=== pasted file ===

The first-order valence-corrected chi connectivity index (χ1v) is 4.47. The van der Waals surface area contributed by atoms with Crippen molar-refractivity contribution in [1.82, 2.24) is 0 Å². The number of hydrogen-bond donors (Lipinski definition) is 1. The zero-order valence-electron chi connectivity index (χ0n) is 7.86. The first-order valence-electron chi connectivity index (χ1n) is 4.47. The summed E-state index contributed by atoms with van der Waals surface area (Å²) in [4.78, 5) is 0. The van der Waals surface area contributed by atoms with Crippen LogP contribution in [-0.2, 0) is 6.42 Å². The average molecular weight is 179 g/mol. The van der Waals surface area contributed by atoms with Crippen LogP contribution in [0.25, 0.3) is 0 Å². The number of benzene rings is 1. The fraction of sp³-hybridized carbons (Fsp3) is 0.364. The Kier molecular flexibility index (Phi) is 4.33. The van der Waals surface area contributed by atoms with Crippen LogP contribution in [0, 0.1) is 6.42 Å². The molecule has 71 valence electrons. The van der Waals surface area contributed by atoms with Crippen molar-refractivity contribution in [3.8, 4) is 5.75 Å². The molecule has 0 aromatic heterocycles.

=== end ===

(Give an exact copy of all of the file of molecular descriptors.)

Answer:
The first-order valence-corrected chi connectivity index (χ1v) is 4.47. The van der Waals surface area contributed by atoms with Crippen molar-refractivity contribution in [1.82, 2.24) is 0 Å². The number of hydrogen-bond donors (Lipinski definition) is 1. The zero-order valence-electron chi connectivity index (χ0n) is 7.86. The first-order valence-electron chi connectivity index (χ1n) is 4.47. The summed E-state index contributed by atoms with van der Waals surface area (Å²) in [4.78, 5) is 0. The van der Waals surface area contributed by atoms with Crippen LogP contribution in [-0.2, 0) is 6.42 Å². The average molecular weight is 179 g/mol. The van der Waals surface area contributed by atoms with Crippen LogP contribution in [0.25, 0.3) is 0 Å². The number of benzene rings is 1. The fraction of sp³-hybridized carbons (Fsp3) is 0.364. The Kier molecular flexibility index (Phi) is 4.33. The van der Waals surface area contributed by atoms with Crippen LogP contribution in [0, 0.1) is 6.42 Å². The molecule has 71 valence electrons. The van der Waals surface area contributed by atoms with Crippen molar-refractivity contribution in [3.8, 4) is 5.75 Å². The molecule has 0 aromatic heterocycles.